It’s deceiving when you live here in Utah, but Mormons only make up 1.4 percent of the U.S. population. That means nonreligious Americans outnumber Mormons 15 to 1. This gulf will continue to grow, as the proportion of American adults who claim to be Mormons is small and declining. In 2007, 1.7 percent of Americans identified as Mormon; in 2014, that number shrank to 1.4 percent. That statistic runs counter to the popular notion (here in Utah, and in the beltway press) that the Mormon Church, with it’s expansive and ever-growing crew of proselytic missionaries, is the fastest-growing religious sect in the United States. This is all atop the devastating news about comprehensive retention rates in the Mormon church: In the 1970s–2000s, the retention rate among children who were raised Mormon was 92.6 percent. Now, the retention rate is closer to 60 percent.
“While many Mormons are coming in the front door, many others are leaving out the back door,” said Ryan Cragun, professor of sociology at the University of Tampa. “Despite a large missionary force and a persistent emphasis on growth, Mormons are actually treading water with respect to their per capita presence in the U.S.”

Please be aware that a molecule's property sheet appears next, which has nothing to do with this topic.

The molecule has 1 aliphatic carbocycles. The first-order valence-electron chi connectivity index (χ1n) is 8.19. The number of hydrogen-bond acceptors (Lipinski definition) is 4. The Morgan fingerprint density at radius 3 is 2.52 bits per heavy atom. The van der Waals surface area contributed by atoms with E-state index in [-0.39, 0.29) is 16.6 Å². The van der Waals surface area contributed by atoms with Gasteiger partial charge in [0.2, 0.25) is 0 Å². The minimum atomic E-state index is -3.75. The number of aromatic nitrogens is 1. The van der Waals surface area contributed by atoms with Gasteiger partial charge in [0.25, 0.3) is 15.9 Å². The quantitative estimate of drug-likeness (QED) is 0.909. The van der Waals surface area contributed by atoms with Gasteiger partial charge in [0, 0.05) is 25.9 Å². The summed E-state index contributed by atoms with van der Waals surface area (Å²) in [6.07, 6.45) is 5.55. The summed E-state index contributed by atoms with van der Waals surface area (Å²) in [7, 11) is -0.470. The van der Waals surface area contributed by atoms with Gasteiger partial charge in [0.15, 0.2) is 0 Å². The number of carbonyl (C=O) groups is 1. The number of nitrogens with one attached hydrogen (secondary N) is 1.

As religious beliefs, and consequently the religious organizations that once fostered them, continue to lose their influence on American culture and Americans’ social lives, many are asking what implications the shift will have on American politics.
As religious institutions hemorrhage their political power, it’s beginning to look like their disaffiliated (and highly civically engaged) former members will be much more likely to align against them on the political spectrum. In both 2008 and 2012, 75 percent of nonreligious folks voted for Barack Obama over McCain and Romney, respectively. This staggering majority means that the cohort of nonreligious voters is now the single most numerous religious constituency that the Democrats have. This is a stark contrast from the group that represents the largest portion of the Republican electorate: evangelical Christians.
Millennials are facilitating a profound shift in the nation’s ideology and will continue to assert a momentous impact on society, culture, and politics for decades to come. The nonreligious presence has already made a significant mark on the political discourse in this country — and it and will continue to.